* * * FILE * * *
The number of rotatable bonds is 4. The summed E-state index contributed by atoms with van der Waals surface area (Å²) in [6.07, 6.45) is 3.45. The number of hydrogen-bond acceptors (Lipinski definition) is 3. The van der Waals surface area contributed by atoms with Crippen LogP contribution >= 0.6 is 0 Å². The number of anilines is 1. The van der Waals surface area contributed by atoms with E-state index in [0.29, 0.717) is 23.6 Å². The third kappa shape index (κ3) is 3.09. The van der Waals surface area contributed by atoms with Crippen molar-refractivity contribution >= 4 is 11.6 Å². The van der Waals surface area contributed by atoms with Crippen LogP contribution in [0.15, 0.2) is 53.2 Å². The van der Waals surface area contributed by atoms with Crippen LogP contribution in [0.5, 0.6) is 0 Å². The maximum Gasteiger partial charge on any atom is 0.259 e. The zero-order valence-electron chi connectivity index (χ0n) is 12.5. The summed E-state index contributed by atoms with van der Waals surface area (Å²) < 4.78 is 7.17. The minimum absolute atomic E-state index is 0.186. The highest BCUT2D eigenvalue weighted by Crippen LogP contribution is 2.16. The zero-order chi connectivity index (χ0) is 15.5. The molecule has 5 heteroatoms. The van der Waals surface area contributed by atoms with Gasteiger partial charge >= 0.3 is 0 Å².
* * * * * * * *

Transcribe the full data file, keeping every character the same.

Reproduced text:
The number of rotatable bonds is 4. The summed E-state index contributed by atoms with van der Waals surface area (Å²) in [6.07, 6.45) is 3.45. The number of hydrogen-bond acceptors (Lipinski definition) is 3. The van der Waals surface area contributed by atoms with Crippen LogP contribution >= 0.6 is 0 Å². The number of anilines is 1. The van der Waals surface area contributed by atoms with E-state index in [0.29, 0.717) is 23.6 Å². The third kappa shape index (κ3) is 3.09. The van der Waals surface area contributed by atoms with Crippen molar-refractivity contribution >= 4 is 11.6 Å². The van der Waals surface area contributed by atoms with Crippen LogP contribution in [0.15, 0.2) is 53.2 Å². The van der Waals surface area contributed by atoms with Crippen LogP contribution in [0.5, 0.6) is 0 Å². The maximum Gasteiger partial charge on any atom is 0.259 e. The zero-order valence-electron chi connectivity index (χ0n) is 12.5. The summed E-state index contributed by atoms with van der Waals surface area (Å²) < 4.78 is 7.17. The minimum absolute atomic E-state index is 0.186. The highest BCUT2D eigenvalue weighted by Crippen LogP contribution is 2.16. The zero-order chi connectivity index (χ0) is 15.5. The molecule has 5 heteroatoms. The van der Waals surface area contributed by atoms with Gasteiger partial charge >= 0.3 is 0 Å².